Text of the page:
In a recent study put out by the Center for Health and Well-being at Princeton University, Nobel Prize-winning psychologist Daniel Kahneman and Angus Deaton have reviewed the responses of 450,000 Americans and concluded that there is a direct correlation between money and some forms of happiness, at certain income levels.

In seeking a possible correlation between money and well-being the authors sought first to differentiate between two forms of happiness – “emotional well-being” and “life evaluation” – and then to plot income levels against these determinants.  (Emotional well-being refers to the qualify of an individual’s everyday experiences.  Life evaluation relates to the thoughts people have about their life when they think about it, i.e. “How satisfied am I with my life?”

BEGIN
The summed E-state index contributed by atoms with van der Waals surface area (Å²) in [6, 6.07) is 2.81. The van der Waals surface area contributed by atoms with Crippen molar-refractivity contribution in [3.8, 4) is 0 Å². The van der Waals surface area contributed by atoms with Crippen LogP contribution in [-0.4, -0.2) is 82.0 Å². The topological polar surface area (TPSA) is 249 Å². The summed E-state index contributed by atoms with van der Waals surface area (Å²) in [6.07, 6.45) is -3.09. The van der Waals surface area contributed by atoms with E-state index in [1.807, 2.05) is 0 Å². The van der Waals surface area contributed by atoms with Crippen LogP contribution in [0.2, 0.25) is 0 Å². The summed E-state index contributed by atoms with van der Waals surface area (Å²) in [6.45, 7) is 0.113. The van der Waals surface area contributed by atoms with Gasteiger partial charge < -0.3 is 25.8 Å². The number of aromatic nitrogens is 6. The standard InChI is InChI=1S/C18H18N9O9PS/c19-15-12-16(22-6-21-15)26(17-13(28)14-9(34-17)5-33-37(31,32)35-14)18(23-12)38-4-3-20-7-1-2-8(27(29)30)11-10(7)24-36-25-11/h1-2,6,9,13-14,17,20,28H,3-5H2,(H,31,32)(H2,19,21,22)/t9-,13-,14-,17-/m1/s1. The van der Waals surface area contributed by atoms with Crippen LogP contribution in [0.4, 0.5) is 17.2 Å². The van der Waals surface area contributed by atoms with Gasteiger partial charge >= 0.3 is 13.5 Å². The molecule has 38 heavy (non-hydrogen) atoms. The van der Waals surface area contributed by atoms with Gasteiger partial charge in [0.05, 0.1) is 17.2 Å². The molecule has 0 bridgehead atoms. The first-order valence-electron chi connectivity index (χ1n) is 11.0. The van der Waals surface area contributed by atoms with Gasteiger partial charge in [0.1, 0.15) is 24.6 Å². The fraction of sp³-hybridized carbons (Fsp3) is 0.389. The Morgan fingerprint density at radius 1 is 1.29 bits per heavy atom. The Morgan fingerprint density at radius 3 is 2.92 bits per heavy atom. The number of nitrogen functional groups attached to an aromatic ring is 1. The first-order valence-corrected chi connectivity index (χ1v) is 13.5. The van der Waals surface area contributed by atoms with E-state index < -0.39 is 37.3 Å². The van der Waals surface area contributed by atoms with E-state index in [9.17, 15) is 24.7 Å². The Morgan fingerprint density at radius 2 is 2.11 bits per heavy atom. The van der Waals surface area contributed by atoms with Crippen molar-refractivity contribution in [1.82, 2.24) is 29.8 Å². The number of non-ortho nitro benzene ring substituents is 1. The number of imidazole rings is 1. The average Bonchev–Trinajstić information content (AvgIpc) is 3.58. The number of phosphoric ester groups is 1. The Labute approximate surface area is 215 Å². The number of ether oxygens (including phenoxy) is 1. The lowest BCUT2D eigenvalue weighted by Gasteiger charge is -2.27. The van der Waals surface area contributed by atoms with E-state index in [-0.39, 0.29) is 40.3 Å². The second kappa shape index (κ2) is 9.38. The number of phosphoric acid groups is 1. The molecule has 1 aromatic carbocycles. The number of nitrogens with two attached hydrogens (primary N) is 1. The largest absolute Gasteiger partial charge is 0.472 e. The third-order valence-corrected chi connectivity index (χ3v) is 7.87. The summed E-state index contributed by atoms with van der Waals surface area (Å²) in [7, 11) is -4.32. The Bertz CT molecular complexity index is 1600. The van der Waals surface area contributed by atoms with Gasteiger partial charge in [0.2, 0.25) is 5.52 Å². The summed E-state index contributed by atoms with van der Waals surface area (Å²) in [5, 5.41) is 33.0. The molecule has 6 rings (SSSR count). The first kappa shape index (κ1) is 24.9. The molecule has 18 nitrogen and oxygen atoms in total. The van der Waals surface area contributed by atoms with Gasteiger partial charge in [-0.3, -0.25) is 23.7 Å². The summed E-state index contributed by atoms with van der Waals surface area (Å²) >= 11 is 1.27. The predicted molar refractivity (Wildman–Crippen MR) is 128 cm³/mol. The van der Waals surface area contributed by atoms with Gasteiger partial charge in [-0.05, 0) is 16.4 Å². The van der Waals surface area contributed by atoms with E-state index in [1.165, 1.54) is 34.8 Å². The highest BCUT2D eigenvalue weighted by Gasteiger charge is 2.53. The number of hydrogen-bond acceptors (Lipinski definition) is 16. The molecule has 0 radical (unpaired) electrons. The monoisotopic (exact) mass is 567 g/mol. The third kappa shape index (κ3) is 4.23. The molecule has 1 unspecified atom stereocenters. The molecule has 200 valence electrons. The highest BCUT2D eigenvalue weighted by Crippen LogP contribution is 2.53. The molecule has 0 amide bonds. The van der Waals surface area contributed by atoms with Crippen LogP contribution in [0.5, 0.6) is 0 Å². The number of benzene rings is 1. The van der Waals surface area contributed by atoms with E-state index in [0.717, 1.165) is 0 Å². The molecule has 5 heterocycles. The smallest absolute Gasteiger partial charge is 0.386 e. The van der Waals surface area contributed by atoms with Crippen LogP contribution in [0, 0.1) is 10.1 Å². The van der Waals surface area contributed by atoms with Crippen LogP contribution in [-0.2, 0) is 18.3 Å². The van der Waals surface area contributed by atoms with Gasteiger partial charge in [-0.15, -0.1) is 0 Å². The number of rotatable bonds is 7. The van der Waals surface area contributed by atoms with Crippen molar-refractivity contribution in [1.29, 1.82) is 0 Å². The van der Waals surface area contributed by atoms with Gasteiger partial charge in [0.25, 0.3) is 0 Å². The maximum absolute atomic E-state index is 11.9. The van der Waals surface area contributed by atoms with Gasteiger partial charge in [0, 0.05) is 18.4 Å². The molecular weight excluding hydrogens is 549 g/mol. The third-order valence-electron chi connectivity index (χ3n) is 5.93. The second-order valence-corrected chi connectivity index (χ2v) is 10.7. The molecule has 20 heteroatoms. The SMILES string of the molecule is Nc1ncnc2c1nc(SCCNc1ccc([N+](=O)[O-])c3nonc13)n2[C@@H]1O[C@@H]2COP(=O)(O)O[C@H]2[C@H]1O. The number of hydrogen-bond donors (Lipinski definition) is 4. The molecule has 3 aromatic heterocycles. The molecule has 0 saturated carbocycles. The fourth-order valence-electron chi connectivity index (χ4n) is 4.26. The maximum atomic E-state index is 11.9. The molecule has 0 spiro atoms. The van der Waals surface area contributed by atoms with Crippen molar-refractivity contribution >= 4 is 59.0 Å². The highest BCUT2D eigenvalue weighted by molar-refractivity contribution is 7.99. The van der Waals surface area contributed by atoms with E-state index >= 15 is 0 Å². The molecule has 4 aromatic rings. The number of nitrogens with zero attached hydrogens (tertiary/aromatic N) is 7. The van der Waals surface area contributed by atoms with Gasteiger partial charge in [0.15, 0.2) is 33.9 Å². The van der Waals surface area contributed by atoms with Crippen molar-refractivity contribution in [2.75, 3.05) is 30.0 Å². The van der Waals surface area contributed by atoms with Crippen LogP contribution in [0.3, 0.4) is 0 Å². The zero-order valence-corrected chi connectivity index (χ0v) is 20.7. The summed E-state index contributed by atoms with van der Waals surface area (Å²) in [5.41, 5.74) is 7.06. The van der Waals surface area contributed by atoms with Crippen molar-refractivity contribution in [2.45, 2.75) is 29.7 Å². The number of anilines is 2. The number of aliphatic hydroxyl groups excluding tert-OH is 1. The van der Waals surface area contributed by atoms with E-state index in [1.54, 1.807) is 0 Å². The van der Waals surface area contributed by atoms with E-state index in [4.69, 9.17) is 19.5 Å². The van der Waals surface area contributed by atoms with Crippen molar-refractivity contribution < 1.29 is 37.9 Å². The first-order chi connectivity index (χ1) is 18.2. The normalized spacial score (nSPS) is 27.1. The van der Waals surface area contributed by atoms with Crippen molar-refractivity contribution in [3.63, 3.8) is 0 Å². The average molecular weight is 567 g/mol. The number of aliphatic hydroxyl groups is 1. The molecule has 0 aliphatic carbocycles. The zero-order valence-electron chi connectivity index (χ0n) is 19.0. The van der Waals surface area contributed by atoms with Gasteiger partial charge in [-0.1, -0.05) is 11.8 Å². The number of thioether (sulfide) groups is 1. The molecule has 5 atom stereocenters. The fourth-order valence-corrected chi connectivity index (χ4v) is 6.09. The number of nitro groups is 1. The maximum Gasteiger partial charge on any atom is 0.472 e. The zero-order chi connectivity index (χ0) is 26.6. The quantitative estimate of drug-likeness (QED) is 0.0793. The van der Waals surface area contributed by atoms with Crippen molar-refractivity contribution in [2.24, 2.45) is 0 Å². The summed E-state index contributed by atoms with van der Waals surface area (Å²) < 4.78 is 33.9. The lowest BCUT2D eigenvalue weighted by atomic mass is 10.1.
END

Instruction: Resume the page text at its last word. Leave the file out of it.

The authors observed striking differences in the relationship of these two forms of well-being to income level.  The bottom line?  Not unexpectedly, a lack of money can exacerbate the affect of adverse circumstances (divorce; ill-health; loneliness) and interfere with ones ability to be happy.  Notably, however, beyond $75,000, higher income is neither the road to happiness nor to the relief of unhappiness.  Both varieties of happiness increase with income, but only up to $75,000.  Beyond this income level there is no improvement whatsoever in the quality of ones life (emotional well-being) while there is a marked increase in ones over-all sense of success, or life evaluation.  (In fact the authors found that the sense of general life satisfaction rises steadily with the rise of income.)